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Going to the Cheesecake Factory for a meal is fine. Yeah, it’s a little ostentatious and the dome on top of the restaurant always seemed a little out of place, and OK, the menu is ridiculously long and needlessly complicated. But it’s OK, because the food is good enough. And sometimes, that’s enough of a reason to patronize a chain restaurant if your creative juices have been consumed by your hunger pains.
Twitter user @MaxKriegerVG, though, believes we need a true breakdown of the Cheesecake Factory’s exterior and interior architecture choices, the menu’s obtuseness, and what the restaurant thinks you should experience. And thank goodness for Krieger, because he’s woken us up to this reality.
The Cheesecake Factory is a goddamn nightmare.
If you want a fully immersive "postmodern design hellscape" themed dining experience I highly recommend dinner at The Cheesecake Factory— max sledroom ❄ (@MaxKriegerVG) November 17, 2017
from a design perspective that place is fuckin wild and I'll talk a little bit about why pic.twitter.com/0RHFDjKsuo
The Cheesecake Factory essentially grew out of a Los Angeles bakery business. Then, in 1992, they brought on hospitality designer Rick McCormack and shit went off the rails— max sledroom ❄ (@MaxKriegerVG) November 17, 2017
We're talking VICTORIAN-EGYPTIAN-ROCOCO OFF THE RAILS
I mean check out this exterior— max sledroom ❄ (@MaxKriegerVG) November 17, 2017
greco-roman cornices, seashells above the pseudo-arched doors, topped with a dome airlifted from fucking st. basil's pic.twitter.com/A7gweGu2Y5
The interior is a world of aesthetic chaos that feels like a mix between a Fry's Electronics, an overgrown Panera, and a laser tag arena. It's /sensational/.— max sledroom ❄ (@MaxKriegerVG) November 17, 2017
Palm trees sit aside 2000's-chic glass lighting fixtures, French limestone floors, mosaics, fresco-like murals... pic.twitter.com/kRgFHQh0zw
Pseudo-Egyptian faces top columns with hybrid palm frond/lotus blossom designs and pseudo-heiroglyphics. It's unchecked white exoticism/orientalism run amok w a huge budget. Some elements like the face's "third eye" and the Sauron-like sconces borderline on occult flavor. pic.twitter.com/gXIxT4yfr4— max sledroom ❄ (@MaxKriegerVG) November 17, 2017
TCF blasts you w/ a "luxury dining" aesthetic while cutting some /bizarre/ corners.— max sledroom ❄ (@MaxKriegerVG) November 17, 2017
They serve you water in tankards, seat you in wicker chairs at marble tabletops.
Then you realize your tankards are plastic, your wicker is plastic, and your table is vinyl-lined particle board. pic.twitter.com/5sxUl4I8Fj
Both ostentatiously gaudy and consistently cheap, from the fake plaster walls to the fake wicker chairs, TCF is almost reminiscent of a theme park. The more you stare at this and see elements like the tacky booth cushions and glass dividers slowly emerge, the more surreal it gets pic.twitter.com/9c802tJ0H4— max sledroom ❄ (@MaxKriegerVG) November 17, 2017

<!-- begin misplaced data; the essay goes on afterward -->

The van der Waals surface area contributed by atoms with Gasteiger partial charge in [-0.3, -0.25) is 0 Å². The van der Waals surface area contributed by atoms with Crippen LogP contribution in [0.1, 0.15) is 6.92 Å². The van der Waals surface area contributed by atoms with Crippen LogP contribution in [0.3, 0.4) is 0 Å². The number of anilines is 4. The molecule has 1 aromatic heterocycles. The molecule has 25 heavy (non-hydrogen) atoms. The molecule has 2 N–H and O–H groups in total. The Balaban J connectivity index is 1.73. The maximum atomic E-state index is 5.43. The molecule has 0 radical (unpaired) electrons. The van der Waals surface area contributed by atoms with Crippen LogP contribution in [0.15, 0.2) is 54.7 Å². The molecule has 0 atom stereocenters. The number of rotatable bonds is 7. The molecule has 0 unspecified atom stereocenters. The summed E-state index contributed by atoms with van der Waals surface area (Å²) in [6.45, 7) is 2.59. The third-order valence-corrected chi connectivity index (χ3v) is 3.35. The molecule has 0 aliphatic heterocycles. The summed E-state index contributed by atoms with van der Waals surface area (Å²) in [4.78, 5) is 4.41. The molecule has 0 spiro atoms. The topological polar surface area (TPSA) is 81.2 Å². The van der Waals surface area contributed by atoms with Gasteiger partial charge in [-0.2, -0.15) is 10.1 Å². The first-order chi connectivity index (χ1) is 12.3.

The unchecked frenetic design doesn't stop there. Look at the goddamn menu.— max sledroom ❄ (@MaxKriegerVG) November 17, 2017
Or should I say FOUR MENUS - menu, "skinnylicious", drinks, cheesecakes (not desserts, that's different!)
It is the most intentionally obtuse culinary document I've ever seen. It wants to DISORIENT YOU pic.twitter.com/8kOIzhc2XO
-"Quick Bites"— max sledroom ❄ (@MaxKriegerVG) November 17, 2017
are all separate sections. there is no rhyme or reason to them. this menu is not your friend. it is actively trying to mislead you.
mid-menu advertisements for the RESTAURANT YOU HAVE ALREADY CHOSEN TO DINE AT are frequent and deliberately make you lose track of your spot— max sledroom ❄ (@MaxKriegerVG) November 17, 2017
here's one, w/ an entire page of flavor text
this thing feels like a god damn playbill. all the tcf's a stage, and we are but its players pic.twitter.com/loS7e3AUYe
To conclude:— max sledroom ❄ (@MaxKriegerVG) November 17, 2017
There is nothing more quintessentially "American capitalism" in flavor than The Cheesecake Factory
Wealth run wild. Chaotic visual fantasies realized w no aesthetic discipline. An obsession with appearance of luxury. Gross excess that excels at feigning its quality
Eventually, Krieger ordered his food, and like we said in the first sentence of this piece, it was just fine.
“After wandering the menu a while, helplessly, you order and the food arrives,” he tweeted. “It’s good. not bad, not great, but good. Better than an Applebee’s, better than a Friday’s. I wanted to say I hated it, but in truth, I couldn’t. That was probably the most disappointing part of all.”
Nah, that’s the wrong attitude to take. People don’t go to Applebee’s or Chili’s for the scrumptious, gourmet food. They go because it’s cheap and easy and you know what kind of quality to expect (even if the quality is mediocre or less than).
I was wrong earlier when I wrote Cheesecake Factory is a goddamn nightmare. In reality, that exterior dome serves as a strip-mall parking lot beacon that calls out to those who absolutely need to realize this fact of life: Sometimes, a chain restaurant that’s better than average is a goddamn revelation.
Josh Katzowitz is a staff writer at the Daily Dot specializing in YouTube and boxing. His work has appeared in the New York Times, Wall Street Journal, Washington Post, and Los Angeles Times. A longtime sports writer, he's covered the NFL for CBSSports.com and boxing for Forbes. His work has been noted twice in the Best American Sports Writing book series.